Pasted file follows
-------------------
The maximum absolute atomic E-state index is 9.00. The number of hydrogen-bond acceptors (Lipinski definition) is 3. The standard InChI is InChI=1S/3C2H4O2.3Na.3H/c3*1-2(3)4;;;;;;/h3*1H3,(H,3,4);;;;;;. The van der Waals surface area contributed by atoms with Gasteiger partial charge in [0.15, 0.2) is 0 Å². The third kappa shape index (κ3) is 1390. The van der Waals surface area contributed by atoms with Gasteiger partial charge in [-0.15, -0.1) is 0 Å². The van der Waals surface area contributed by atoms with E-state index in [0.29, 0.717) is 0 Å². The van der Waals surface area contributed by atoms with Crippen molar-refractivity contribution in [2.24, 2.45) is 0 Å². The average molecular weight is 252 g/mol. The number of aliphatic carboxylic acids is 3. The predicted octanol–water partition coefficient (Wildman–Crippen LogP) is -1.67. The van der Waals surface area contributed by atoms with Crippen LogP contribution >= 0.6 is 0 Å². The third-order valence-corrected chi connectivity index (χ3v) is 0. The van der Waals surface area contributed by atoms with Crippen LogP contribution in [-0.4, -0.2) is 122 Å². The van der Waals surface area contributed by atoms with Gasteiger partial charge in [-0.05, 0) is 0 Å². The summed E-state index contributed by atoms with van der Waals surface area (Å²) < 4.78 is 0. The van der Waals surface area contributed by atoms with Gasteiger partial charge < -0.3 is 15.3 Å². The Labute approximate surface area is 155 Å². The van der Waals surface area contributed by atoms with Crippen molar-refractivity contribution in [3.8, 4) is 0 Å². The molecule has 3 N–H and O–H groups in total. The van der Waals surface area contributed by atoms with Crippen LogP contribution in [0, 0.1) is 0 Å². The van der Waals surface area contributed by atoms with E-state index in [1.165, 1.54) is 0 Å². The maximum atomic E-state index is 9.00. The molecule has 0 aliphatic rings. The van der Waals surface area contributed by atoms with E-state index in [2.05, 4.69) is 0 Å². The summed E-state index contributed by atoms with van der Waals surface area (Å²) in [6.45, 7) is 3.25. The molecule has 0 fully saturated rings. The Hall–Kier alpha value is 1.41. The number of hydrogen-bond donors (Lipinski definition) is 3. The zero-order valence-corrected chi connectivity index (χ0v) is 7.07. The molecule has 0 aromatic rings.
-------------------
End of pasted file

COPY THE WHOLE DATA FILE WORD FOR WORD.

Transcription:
The maximum absolute atomic E-state index is 9.00. The number of hydrogen-bond acceptors (Lipinski definition) is 3. The standard InChI is InChI=1S/3C2H4O2.3Na.3H/c3*1-2(3)4;;;;;;/h3*1H3,(H,3,4);;;;;;. The van der Waals surface area contributed by atoms with Gasteiger partial charge in [0.15, 0.2) is 0 Å². The third kappa shape index (κ3) is 1390. The van der Waals surface area contributed by atoms with Gasteiger partial charge in [-0.15, -0.1) is 0 Å². The van der Waals surface area contributed by atoms with E-state index in [0.29, 0.717) is 0 Å². The van der Waals surface area contributed by atoms with Crippen molar-refractivity contribution in [2.24, 2.45) is 0 Å². The average molecular weight is 252 g/mol. The number of aliphatic carboxylic acids is 3. The predicted octanol–water partition coefficient (Wildman–Crippen LogP) is -1.67. The van der Waals surface area contributed by atoms with Crippen LogP contribution >= 0.6 is 0 Å². The third-order valence-corrected chi connectivity index (χ3v) is 0. The van der Waals surface area contributed by atoms with Crippen LogP contribution in [-0.4, -0.2) is 122 Å². The van der Waals surface area contributed by atoms with Gasteiger partial charge in [-0.05, 0) is 0 Å². The summed E-state index contributed by atoms with van der Waals surface area (Å²) < 4.78 is 0. The van der Waals surface area contributed by atoms with Gasteiger partial charge < -0.3 is 15.3 Å². The Labute approximate surface area is 155 Å². The van der Waals surface area contributed by atoms with Crippen molar-refractivity contribution in [3.8, 4) is 0 Å². The molecule has 3 N–H and O–H groups in total. The van der Waals surface area contributed by atoms with Crippen LogP contribution in [0, 0.1) is 0 Å². The van der Waals surface area contributed by atoms with E-state index in [1.165, 1.54) is 0 Å². The maximum atomic E-state index is 9.00. The molecule has 0 aliphatic rings. The van der Waals surface area contributed by atoms with E-state index in [2.05, 4.69) is 0 Å². The summed E-state index contributed by atoms with van der Waals surface area (Å²) in [6.45, 7) is 3.25. The molecule has 0 fully saturated rings. The Hall–Kier alpha value is 1.41. The number of hydrogen-bond donors (Lipinski definition) is 3. The zero-order valence-corrected chi connectivity index (χ0v) is 7.07. The molecule has 0 aromatic rings.